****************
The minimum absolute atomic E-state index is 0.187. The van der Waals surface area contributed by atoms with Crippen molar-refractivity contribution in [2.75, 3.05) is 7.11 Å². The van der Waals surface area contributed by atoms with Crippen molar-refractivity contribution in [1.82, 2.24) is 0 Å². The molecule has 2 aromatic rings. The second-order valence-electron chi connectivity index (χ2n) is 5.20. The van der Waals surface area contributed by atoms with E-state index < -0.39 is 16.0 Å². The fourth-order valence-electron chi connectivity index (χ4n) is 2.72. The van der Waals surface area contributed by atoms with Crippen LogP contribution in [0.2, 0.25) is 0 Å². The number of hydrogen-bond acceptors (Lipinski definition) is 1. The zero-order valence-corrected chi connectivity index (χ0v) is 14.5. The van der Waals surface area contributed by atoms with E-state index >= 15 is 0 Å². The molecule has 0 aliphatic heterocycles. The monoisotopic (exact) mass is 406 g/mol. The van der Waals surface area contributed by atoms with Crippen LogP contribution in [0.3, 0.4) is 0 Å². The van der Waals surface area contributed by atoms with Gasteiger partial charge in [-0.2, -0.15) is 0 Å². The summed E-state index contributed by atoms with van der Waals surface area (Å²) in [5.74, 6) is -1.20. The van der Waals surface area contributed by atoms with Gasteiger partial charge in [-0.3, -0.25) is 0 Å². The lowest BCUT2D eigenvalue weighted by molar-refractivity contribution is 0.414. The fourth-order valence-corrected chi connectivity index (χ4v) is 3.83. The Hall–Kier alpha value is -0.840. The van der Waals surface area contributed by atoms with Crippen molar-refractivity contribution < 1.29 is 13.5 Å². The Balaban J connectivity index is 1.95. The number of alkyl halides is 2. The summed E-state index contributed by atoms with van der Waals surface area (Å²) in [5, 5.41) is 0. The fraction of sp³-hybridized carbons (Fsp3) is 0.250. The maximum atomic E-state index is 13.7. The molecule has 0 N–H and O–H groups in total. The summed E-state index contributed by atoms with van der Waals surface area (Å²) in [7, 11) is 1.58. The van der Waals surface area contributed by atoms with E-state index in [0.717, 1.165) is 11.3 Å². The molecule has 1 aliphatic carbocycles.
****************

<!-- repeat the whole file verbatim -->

The minimum absolute atomic E-state index is 0.187. The van der Waals surface area contributed by atoms with Crippen molar-refractivity contribution in [2.75, 3.05) is 7.11 Å². The van der Waals surface area contributed by atoms with Crippen molar-refractivity contribution in [1.82, 2.24) is 0 Å². The molecule has 2 aromatic rings. The second-order valence-electron chi connectivity index (χ2n) is 5.20. The van der Waals surface area contributed by atoms with E-state index < -0.39 is 16.0 Å². The fourth-order valence-electron chi connectivity index (χ4n) is 2.72. The van der Waals surface area contributed by atoms with Crippen LogP contribution in [0.2, 0.25) is 0 Å². The number of hydrogen-bond acceptors (Lipinski definition) is 1. The zero-order valence-corrected chi connectivity index (χ0v) is 14.5. The van der Waals surface area contributed by atoms with E-state index >= 15 is 0 Å². The molecule has 0 aliphatic heterocycles. The monoisotopic (exact) mass is 406 g/mol. The van der Waals surface area contributed by atoms with Crippen LogP contribution in [0.3, 0.4) is 0 Å². The van der Waals surface area contributed by atoms with Gasteiger partial charge in [-0.2, -0.15) is 0 Å². The summed E-state index contributed by atoms with van der Waals surface area (Å²) in [5.74, 6) is -1.20. The van der Waals surface area contributed by atoms with Gasteiger partial charge in [-0.3, -0.25) is 0 Å². The lowest BCUT2D eigenvalue weighted by molar-refractivity contribution is 0.414. The fourth-order valence-corrected chi connectivity index (χ4v) is 3.83. The Hall–Kier alpha value is -0.840. The van der Waals surface area contributed by atoms with Crippen molar-refractivity contribution < 1.29 is 13.5 Å². The Balaban J connectivity index is 1.95. The number of alkyl halides is 2. The summed E-state index contributed by atoms with van der Waals surface area (Å²) in [5, 5.41) is 0. The fraction of sp³-hybridized carbons (Fsp3) is 0.250. The maximum atomic E-state index is 13.7. The molecule has 0 N–H and O–H groups in total. The summed E-state index contributed by atoms with van der Waals surface area (Å²) in [7, 11) is 1.58. The van der Waals surface area contributed by atoms with E-state index in [0.717, 1.165) is 11.3 Å². The molecule has 1 aliphatic carbocycles.